Editor's note: In his message to YEN and Ghana's higher education institutions, Anamoah Alex Kofi talks about the still unresolved issue of needless violence on student campuses across Ghana. Kofi is a graduate nurse and a former public relations officer of the National Union of Ghana Students at the University of Cape Coast secretariat.
The Ghanaian student life is rich and tradition-based, with the strong sense of brotherhood uniting graduates and those still studying.
The lives of Ghana's students, as well as the dignity of student population, are also in danger because of some questionable, violent and riotous practices that go on year after year with no real attempts to stop them.
Over the years, the fight for supremacy among sections of students on the various university campuses in Ghana has been a headache and a shame to the institutions they belong to.
In Ghana, the most highly celebrated university halls are: Casely Hayford Hall (CasFord) – the UCC, the University Hall (Katanga) – KNUST, Mensah Sarbah Hall (Okponglo) – UG Legon, Unity Hall (Continental) – KNUST, Commonwealth Hall (Vandals) – UG Legon, to name a few.
These halls have produced key and prominent personalities in Ghana that have occupied great leadership positions and played political as well as non-political roles in the development of this country.
Leaders like Mustapha Hamid, Kojo Oppong Nkrumah, Abraham Amaliba and Seth Terkper spent their school days in the Casely Hayford Hall of UCC. President John Dramani Mahama, Tsatsu Tsikata and Honorable Samuel Okudzeto Ablakwa hung out at the Commonwealth Hall of UG – Legon. P. V. Obeng, Abubakar Ahmed (Blakk Rasta) and DCOP Kofi Boakye spent their days back in school at the University Hall (Katanga) of KNUST.
Just to mention a few.
One would expect that inhabitants of these great halls will rather not engage in vandalism but encourage academic excellence among themselves through healthy academic competitions.
Unfortunately, this isn’t the case.
On March 17, 2017, a section of students from the University of Ghana and Kwame Nkrumah University of Science and Technology stormed the University of Cape Coast campus as part of their sister hall’s week celebration and ended up vandalizing properties of Oguaa Hall of UCC. They stabbed a student in the process, an injury reported to possibly paralyze the student permanently.
Prior to that, a group of students believed to be from the Casely Hayford Hall had also attacked their colleagues in the Atlantic Hall when Casely Hayford Hall embarked on their usual procession through the University of Cape Coast.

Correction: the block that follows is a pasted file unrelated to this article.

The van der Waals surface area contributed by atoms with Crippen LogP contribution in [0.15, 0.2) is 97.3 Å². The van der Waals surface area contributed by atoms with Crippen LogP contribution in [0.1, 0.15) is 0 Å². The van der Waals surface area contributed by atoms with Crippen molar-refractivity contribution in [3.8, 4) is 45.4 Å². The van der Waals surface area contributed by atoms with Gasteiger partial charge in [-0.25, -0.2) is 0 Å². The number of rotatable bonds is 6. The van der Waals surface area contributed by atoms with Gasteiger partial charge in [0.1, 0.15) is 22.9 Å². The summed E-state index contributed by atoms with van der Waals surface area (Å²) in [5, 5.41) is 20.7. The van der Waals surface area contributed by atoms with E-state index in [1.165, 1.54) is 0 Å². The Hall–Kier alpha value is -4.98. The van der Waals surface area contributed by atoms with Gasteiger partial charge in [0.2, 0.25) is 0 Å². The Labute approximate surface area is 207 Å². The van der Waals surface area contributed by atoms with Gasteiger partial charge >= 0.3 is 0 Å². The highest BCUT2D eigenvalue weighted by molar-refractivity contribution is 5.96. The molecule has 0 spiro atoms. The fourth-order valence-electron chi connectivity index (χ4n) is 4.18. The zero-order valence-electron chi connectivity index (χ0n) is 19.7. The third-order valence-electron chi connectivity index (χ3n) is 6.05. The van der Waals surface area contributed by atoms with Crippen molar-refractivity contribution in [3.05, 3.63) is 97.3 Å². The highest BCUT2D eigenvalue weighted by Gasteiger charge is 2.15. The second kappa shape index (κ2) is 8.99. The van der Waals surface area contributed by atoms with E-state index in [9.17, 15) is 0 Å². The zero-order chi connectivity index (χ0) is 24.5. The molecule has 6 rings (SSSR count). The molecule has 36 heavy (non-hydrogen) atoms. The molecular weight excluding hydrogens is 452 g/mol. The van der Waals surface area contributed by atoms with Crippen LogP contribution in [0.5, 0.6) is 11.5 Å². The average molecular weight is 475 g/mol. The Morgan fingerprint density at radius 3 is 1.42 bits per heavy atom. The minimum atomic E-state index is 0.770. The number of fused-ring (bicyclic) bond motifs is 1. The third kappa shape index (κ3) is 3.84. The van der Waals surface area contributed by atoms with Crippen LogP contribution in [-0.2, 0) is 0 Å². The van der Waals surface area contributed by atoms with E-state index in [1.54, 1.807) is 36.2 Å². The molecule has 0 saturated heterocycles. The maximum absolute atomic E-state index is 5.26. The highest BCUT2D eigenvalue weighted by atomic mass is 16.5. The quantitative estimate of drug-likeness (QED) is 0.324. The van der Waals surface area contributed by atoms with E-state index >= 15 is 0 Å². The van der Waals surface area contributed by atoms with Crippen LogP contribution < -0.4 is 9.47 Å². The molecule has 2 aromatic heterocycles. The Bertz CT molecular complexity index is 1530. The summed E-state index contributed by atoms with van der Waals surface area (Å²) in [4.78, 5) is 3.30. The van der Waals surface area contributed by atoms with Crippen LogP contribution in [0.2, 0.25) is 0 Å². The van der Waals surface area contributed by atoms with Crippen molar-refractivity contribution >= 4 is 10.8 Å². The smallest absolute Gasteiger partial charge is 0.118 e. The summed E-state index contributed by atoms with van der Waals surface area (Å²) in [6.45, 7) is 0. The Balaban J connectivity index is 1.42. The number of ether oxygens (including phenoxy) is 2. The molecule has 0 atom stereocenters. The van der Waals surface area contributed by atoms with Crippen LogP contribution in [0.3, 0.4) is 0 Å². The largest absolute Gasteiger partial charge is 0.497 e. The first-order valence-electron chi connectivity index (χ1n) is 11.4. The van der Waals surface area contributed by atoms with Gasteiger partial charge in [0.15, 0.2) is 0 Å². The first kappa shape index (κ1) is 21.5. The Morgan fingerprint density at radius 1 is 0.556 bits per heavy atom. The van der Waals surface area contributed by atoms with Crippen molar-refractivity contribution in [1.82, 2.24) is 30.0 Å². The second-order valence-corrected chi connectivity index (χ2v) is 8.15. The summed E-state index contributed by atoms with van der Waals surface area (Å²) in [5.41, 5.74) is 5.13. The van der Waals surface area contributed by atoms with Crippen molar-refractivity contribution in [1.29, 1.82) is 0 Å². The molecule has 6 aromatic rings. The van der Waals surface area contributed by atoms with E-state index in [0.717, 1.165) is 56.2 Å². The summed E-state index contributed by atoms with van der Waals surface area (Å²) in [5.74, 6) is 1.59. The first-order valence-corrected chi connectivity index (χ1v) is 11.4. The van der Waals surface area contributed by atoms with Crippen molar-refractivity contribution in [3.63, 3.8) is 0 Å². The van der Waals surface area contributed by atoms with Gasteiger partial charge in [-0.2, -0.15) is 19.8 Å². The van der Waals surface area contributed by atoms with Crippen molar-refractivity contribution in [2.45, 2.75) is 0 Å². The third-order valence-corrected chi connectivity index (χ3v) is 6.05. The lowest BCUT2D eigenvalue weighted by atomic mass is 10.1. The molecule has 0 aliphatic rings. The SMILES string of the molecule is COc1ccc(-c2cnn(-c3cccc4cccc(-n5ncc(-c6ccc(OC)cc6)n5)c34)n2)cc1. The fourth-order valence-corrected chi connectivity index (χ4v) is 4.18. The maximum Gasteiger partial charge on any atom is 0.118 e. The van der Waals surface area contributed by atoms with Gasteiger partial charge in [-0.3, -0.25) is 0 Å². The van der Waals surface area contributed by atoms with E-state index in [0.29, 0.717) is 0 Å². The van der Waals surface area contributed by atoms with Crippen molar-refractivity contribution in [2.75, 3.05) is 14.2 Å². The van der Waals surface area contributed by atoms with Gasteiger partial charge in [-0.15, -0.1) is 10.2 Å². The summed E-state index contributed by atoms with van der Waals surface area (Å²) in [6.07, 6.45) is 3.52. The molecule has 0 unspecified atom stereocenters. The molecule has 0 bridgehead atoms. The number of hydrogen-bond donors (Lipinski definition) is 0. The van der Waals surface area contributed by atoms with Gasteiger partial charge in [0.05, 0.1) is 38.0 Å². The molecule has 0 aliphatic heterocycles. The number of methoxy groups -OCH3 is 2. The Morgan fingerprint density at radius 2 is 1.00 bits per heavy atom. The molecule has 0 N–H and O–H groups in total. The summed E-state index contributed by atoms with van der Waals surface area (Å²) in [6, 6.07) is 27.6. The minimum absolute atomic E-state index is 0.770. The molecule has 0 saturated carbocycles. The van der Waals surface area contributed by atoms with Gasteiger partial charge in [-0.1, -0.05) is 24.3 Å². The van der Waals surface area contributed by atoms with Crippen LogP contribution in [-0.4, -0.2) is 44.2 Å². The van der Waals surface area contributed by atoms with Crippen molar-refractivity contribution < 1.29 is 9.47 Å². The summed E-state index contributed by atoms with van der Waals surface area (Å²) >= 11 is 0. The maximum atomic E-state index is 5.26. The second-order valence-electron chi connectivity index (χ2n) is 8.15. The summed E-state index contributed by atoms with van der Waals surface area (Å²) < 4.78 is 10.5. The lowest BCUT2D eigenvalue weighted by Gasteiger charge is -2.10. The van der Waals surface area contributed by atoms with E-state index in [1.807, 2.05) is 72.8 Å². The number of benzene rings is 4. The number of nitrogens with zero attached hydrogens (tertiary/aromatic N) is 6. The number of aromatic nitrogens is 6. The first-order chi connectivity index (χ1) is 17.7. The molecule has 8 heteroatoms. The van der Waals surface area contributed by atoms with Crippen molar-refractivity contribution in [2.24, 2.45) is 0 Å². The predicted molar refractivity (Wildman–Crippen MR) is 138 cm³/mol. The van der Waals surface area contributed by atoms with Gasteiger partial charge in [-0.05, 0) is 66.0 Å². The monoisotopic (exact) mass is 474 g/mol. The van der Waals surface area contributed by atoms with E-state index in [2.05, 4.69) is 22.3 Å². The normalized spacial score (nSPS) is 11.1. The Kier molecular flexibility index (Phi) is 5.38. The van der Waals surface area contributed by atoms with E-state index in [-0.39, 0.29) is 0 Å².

Many more examples of such attacks on the various campuses can be cited. The results are scary, gory and bloody.
Such occurrences have led to the postponement of the 2017 Hall Week of Oguaa Hall and the near-cancellation of the 50th Hall Week of CasFord.
But the question is, will the cancellation of a particular year’s Hall Week permanently solve this problem that has existed for almost 50 years?
This has long been an inheritance from one year group to the other of the halls involved, and remains an issue whose impact must not in any way be taken with a pinch of salt. Rather, a serious attention ought to be given to it to ensure its eradication in the shortest possible time.
To deal with this problem, authorities of the various universities are first of all to liaise to ascertain why these students behave the way they do when visiting sister halls, and also the timing for this visits.
Two main hall alliances exist in this country: the UNICASSAR, made up of Katanga, CasFord and Sarbah halls), and the PAWA, made up of Vandals, Continentals and ATL halls.
During the Hall Weeks of these halls, sister halls visit to participate in their singing and drumming (morale), in most cases on Fridays. It will therefore be prudent on the part of the various universities to draw up their calendar for the Hall Week celebrations in such a way that Katanga, CasFord and Sarbah halls celebrate their Hall Weeks at the same time on their campuses, with Vandals, Continentals and ATL halls also celebrating at the same time on their respective campuses.
This will go a long way to prevent sister halls from visiting during Hall Weeks since they will also be busy with their own activities.
This may just be one of the many options. Inasmuch as it may not completely do away with the rivalry, it will surely present some light at the end of the tunnel. This solution will ensure that the very visits that keep igniting this rivalry each year will be curbed.
As students, our aim should always be learning in order to impact on our country positively, and we must do so in unity even as we have fun on our campuses. Let’s value the lives of our colleagues and desist from inflicting injuries that may damage them for the rest of their lives. Let’s say NO to hooliganism and vandalism. May God help us all.
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